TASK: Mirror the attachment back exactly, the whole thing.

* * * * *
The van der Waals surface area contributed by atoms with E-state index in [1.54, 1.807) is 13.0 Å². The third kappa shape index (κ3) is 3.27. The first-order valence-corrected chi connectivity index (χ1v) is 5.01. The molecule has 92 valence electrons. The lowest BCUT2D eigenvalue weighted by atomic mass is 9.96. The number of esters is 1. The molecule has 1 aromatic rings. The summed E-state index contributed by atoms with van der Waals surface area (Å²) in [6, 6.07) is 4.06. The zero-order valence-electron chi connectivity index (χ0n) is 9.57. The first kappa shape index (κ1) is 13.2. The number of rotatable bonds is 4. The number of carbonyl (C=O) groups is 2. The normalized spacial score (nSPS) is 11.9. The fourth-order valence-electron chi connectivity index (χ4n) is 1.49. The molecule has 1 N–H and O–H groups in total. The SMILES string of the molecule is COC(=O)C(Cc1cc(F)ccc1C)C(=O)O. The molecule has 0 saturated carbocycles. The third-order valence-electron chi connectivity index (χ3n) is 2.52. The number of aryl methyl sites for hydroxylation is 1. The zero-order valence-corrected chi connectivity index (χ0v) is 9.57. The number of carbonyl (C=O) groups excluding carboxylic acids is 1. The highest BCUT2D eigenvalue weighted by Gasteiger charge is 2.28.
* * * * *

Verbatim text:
The van der Waals surface area contributed by atoms with E-state index in [1.54, 1.807) is 13.0 Å². The third kappa shape index (κ3) is 3.27. The first-order valence-corrected chi connectivity index (χ1v) is 5.01. The molecule has 92 valence electrons. The lowest BCUT2D eigenvalue weighted by atomic mass is 9.96. The number of esters is 1. The molecule has 1 aromatic rings. The summed E-state index contributed by atoms with van der Waals surface area (Å²) in [6, 6.07) is 4.06. The zero-order valence-electron chi connectivity index (χ0n) is 9.57. The first kappa shape index (κ1) is 13.2. The number of rotatable bonds is 4. The number of carbonyl (C=O) groups is 2. The normalized spacial score (nSPS) is 11.9. The fourth-order valence-electron chi connectivity index (χ4n) is 1.49. The molecule has 1 N–H and O–H groups in total. The SMILES string of the molecule is COC(=O)C(Cc1cc(F)ccc1C)C(=O)O. The molecule has 0 saturated carbocycles. The third-order valence-electron chi connectivity index (χ3n) is 2.52. The number of aryl methyl sites for hydroxylation is 1. The zero-order valence-corrected chi connectivity index (χ0v) is 9.57. The number of carbonyl (C=O) groups excluding carboxylic acids is 1. The highest BCUT2D eigenvalue weighted by Gasteiger charge is 2.28.